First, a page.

Monday, January 31, 2011

Weekly Hurriyet Column: Houses of BRIC and MIST

Below is  my Hurriyet Daily News & Economic Review column for this week, which you can also read at the Daily News website. As for the title, another cheesy movie reference- House of Sand and Fog- I am quite pleased with my find...

You might have already seen the addendum, which was posted late Sunday night, so I can jump straight to the column:

As your friendly neighborhood economist, I find it my duty to respond not only to all readers’ questions, but also to requests from fellow journalists as well. So when Simon Roughneen, a freelance journalist doing a piece on the Turkish economy for The Guardian, contacted me with three well thought out questions, I had to respond.

While I address his other questions over at my blog, Simon’s main question on the Goldman Sachs’ new acronym definitely deserves some thought. To quote him, Jim O’Neill, chairman of Goldman Sachs Asset Management and formerly the bank’s Chief Economist, recently characterized Turkey as one of the four ‘MIST’ countries, his latest sound bite to describe the next big players, after the BRICs, among the world’s “emerging economies,” as he sees it.

Simon would like to know what I think of this as well as “the pluses and minuses inherent to the Turkish economy that could underpin or undermine O’Neill’s idea”. Before I go on, I should applaud him for correctly grasping the Goldman proposal: The Financial Times, as well as many other newspapers and all the Turkish media, wrongly thought that Goldman was expanding the BRIC group.

As O’Neill explains in his latest research note, that is not the case: Brazil, Russia, India and China “are in a league of their own within the changing world and, while there are more countries that should be regarded as Growth Markets, there are none that can be regarded to be as strong as them.”

Although I am all for cheesy titles paying homage to movies in my columns, I hate acronyms that result in generalized groupings, as they tend to ignore the differences between these countries. For example, it is often ignored that China is bigger than the other the BRIs combined, and that the BRIC success story is largely a China story.

It is also important to consider the great vampire squid’s motivations: I have always wondered how much of the relative outperformance of the BRICs after the coinage of the term by O’Neill was due to Goldman’s marketing efforts rather than to these countries’ sound fundamentals. But BRICs have been underperforming other emerging markets since the crisis, so Goldman may be thinking it is now time for a new idea.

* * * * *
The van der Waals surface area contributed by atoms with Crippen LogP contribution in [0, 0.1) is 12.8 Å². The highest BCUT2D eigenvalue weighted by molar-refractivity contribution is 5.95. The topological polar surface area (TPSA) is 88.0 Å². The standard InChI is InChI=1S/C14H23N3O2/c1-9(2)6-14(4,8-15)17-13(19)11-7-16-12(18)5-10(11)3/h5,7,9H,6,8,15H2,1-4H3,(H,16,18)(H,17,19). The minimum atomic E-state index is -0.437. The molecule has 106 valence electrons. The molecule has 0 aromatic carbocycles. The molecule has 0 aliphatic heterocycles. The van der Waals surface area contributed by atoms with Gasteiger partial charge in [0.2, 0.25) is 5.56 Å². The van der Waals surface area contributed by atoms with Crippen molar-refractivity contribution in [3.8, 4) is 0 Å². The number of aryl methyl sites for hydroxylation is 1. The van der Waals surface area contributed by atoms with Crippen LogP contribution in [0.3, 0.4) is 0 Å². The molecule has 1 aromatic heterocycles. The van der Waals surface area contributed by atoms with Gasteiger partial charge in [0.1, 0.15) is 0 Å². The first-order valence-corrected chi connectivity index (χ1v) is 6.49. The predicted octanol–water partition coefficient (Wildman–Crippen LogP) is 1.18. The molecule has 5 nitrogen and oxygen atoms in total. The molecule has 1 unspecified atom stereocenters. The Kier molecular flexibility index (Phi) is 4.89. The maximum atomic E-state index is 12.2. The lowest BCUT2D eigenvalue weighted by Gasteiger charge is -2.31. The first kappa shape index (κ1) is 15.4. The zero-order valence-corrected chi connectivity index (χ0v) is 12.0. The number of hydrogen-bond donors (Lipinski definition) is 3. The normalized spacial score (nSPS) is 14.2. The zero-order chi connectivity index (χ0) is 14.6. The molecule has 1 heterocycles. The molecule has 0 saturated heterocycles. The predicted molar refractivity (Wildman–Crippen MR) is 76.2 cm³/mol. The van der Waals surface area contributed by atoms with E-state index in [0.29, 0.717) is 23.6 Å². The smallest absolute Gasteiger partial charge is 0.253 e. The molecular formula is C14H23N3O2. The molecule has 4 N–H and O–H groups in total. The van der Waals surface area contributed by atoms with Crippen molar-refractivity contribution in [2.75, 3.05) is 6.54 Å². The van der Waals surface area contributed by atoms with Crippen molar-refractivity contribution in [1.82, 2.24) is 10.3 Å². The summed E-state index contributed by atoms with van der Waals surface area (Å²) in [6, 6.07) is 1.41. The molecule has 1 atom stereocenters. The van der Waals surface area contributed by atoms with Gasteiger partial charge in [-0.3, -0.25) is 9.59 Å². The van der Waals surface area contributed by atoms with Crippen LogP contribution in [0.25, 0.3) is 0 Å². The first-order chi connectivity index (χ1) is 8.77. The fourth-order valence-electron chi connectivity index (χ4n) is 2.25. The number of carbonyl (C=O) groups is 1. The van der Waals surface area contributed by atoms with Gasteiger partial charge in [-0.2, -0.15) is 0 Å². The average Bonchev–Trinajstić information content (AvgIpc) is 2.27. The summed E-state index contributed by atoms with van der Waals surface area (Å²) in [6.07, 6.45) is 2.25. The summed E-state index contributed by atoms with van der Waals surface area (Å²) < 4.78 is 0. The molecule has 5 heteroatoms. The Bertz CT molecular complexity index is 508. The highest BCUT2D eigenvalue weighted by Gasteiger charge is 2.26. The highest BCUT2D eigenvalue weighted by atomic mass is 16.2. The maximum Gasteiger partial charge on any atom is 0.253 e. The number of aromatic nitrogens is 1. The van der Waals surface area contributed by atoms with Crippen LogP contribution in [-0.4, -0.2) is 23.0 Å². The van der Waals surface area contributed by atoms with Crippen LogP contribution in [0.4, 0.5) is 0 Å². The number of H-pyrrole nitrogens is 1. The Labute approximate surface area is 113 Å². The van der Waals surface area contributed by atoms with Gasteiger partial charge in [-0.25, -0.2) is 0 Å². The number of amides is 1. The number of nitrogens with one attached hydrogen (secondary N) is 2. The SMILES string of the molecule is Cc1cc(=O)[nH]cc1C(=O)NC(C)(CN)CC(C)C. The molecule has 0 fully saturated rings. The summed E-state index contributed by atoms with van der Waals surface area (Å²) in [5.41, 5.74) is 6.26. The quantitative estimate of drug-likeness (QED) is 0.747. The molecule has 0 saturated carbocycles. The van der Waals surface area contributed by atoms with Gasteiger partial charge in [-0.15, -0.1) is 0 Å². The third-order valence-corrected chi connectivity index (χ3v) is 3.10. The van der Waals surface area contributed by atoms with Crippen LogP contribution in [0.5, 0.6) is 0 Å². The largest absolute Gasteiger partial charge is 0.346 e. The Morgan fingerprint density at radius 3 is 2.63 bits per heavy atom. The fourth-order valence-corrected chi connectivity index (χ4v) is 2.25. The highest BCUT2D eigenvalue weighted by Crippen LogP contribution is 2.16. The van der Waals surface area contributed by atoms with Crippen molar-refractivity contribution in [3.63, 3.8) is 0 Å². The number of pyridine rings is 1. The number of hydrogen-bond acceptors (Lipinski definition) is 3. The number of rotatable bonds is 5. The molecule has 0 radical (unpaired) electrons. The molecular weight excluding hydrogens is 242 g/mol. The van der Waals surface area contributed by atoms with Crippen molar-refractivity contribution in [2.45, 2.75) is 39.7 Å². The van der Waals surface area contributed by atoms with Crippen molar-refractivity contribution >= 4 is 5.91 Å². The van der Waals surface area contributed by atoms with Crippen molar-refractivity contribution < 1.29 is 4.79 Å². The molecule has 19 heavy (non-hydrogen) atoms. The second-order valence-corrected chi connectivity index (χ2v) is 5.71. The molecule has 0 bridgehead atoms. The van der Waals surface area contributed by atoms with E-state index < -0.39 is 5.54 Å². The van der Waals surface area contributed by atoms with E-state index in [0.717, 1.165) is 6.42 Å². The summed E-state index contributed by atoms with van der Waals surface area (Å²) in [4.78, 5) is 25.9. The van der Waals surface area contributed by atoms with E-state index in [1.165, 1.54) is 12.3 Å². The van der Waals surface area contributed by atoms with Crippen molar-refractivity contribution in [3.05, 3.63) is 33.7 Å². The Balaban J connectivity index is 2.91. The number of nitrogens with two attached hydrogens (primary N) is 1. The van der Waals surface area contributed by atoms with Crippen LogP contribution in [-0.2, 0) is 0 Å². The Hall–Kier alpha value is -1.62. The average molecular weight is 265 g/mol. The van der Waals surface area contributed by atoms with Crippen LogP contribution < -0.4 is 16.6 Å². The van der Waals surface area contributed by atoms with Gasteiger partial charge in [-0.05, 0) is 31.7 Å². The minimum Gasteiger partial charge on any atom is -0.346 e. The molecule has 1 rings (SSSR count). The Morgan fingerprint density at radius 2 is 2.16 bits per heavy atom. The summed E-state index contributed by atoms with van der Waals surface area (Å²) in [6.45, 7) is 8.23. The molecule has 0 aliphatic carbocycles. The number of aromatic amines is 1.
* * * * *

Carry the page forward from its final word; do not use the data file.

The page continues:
But leaving these technicalities aside, it is worth considering whether Turkey could be the next big thing. That would require us to look beyond the monthly data flow to longer-term considerations. There are indeed many things working in Turkey’s favor. For one thing, it is a large economy, which is a necessary condition for making it into O’Neill’s list. It has a young, although poorly educated, population, and it is a domestic consumer-led economy.

But Turkey’s largest weakness is in the area of reform. The government could not capitalize on the global crisis the same way it did on the 2001 domestic crisis to enact the reform agenda. On the contrary, the feeble attempts at reform stalled after the 2008 crisis. As a result, while the country has sound macroeconomic fundamentals thanks to the earlier reforms, there are serious fault lines in the microeconomic, institutional and structural landscape.

In this sense, I am surprised at the inexistence of a sound analysis of the new Turkish Commercial Code. My feeble attempts at cracking it have hinted that it is bringing a huge facelift to mergers & acquisitions and the workings of capital markets, two areas in need of reform. Without such changes geared toward facilitating ease of doing business, I find it hard to buy the Turkey story.

But then again, it might be wiser to take the word of Jim O’Neill as an economist: After all, he once attempted to buy Manchester United, whereas I can barely afford my Beşiktaş season pass.

* Emre Deliveli is a freelance consultant and columnist for the Hürriyet Daily News & Economic Review and Forbes as well as a contributor to Roubini Global Economics. Read his economics blog at

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